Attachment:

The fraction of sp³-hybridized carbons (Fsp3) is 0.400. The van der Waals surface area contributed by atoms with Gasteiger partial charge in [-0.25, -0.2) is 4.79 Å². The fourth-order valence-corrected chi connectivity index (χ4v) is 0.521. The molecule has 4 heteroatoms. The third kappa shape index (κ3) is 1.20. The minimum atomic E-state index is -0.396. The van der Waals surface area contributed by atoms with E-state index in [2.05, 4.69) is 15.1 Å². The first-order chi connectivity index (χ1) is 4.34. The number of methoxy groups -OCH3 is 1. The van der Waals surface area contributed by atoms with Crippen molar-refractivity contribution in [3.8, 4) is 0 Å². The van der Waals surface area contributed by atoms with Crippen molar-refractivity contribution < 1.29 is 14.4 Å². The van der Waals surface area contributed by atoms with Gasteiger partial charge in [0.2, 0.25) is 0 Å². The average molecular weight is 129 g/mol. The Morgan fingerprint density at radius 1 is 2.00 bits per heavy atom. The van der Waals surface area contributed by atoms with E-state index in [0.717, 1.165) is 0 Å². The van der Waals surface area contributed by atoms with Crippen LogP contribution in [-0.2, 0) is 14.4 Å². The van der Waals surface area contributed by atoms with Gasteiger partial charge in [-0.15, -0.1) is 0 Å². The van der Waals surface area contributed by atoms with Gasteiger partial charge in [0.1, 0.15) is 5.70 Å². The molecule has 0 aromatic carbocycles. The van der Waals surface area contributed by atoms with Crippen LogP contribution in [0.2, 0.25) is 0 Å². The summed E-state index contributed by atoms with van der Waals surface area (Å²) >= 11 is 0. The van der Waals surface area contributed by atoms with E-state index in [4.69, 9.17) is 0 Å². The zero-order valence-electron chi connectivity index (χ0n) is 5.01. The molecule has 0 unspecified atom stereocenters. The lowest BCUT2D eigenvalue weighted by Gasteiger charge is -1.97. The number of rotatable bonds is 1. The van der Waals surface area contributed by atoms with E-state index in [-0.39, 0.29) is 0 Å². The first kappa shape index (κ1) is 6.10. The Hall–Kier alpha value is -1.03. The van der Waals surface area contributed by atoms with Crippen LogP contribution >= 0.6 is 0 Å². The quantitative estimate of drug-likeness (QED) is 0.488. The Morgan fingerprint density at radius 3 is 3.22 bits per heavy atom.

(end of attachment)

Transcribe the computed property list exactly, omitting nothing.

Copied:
The fraction of sp³-hybridized carbons (Fsp3) is 0.400. The van der Waals surface area contributed by atoms with Gasteiger partial charge in [-0.25, -0.2) is 4.79 Å². The fourth-order valence-corrected chi connectivity index (χ4v) is 0.521. The molecule has 4 heteroatoms. The third kappa shape index (κ3) is 1.20. The minimum atomic E-state index is -0.396. The van der Waals surface area contributed by atoms with E-state index in [2.05, 4.69) is 15.1 Å². The first-order chi connectivity index (χ1) is 4.34. The number of methoxy groups -OCH3 is 1. The van der Waals surface area contributed by atoms with Crippen molar-refractivity contribution in [3.8, 4) is 0 Å². The van der Waals surface area contributed by atoms with Crippen molar-refractivity contribution < 1.29 is 14.4 Å². The van der Waals surface area contributed by atoms with Gasteiger partial charge in [0.2, 0.25) is 0 Å². The average molecular weight is 129 g/mol. The Morgan fingerprint density at radius 1 is 2.00 bits per heavy atom. The van der Waals surface area contributed by atoms with E-state index in [0.717, 1.165) is 0 Å². The van der Waals surface area contributed by atoms with Crippen LogP contribution in [-0.2, 0) is 14.4 Å². The van der Waals surface area contributed by atoms with Gasteiger partial charge in [-0.15, -0.1) is 0 Å². The van der Waals surface area contributed by atoms with Gasteiger partial charge in [0.1, 0.15) is 5.70 Å². The molecule has 0 aromatic carbocycles. The van der Waals surface area contributed by atoms with Crippen LogP contribution in [0.2, 0.25) is 0 Å². The summed E-state index contributed by atoms with van der Waals surface area (Å²) >= 11 is 0. The van der Waals surface area contributed by atoms with E-state index in [4.69, 9.17) is 0 Å². The zero-order valence-electron chi connectivity index (χ0n) is 5.01. The molecule has 0 unspecified atom stereocenters. The lowest BCUT2D eigenvalue weighted by Gasteiger charge is -1.97. The number of rotatable bonds is 1. The van der Waals surface area contributed by atoms with E-state index in [-0.39, 0.29) is 0 Å². The first kappa shape index (κ1) is 6.10. The Hall–Kier alpha value is -1.03. The van der Waals surface area contributed by atoms with Crippen LogP contribution >= 0.6 is 0 Å². The quantitative estimate of drug-likeness (QED) is 0.488. The Morgan fingerprint density at radius 3 is 3.22 bits per heavy atom.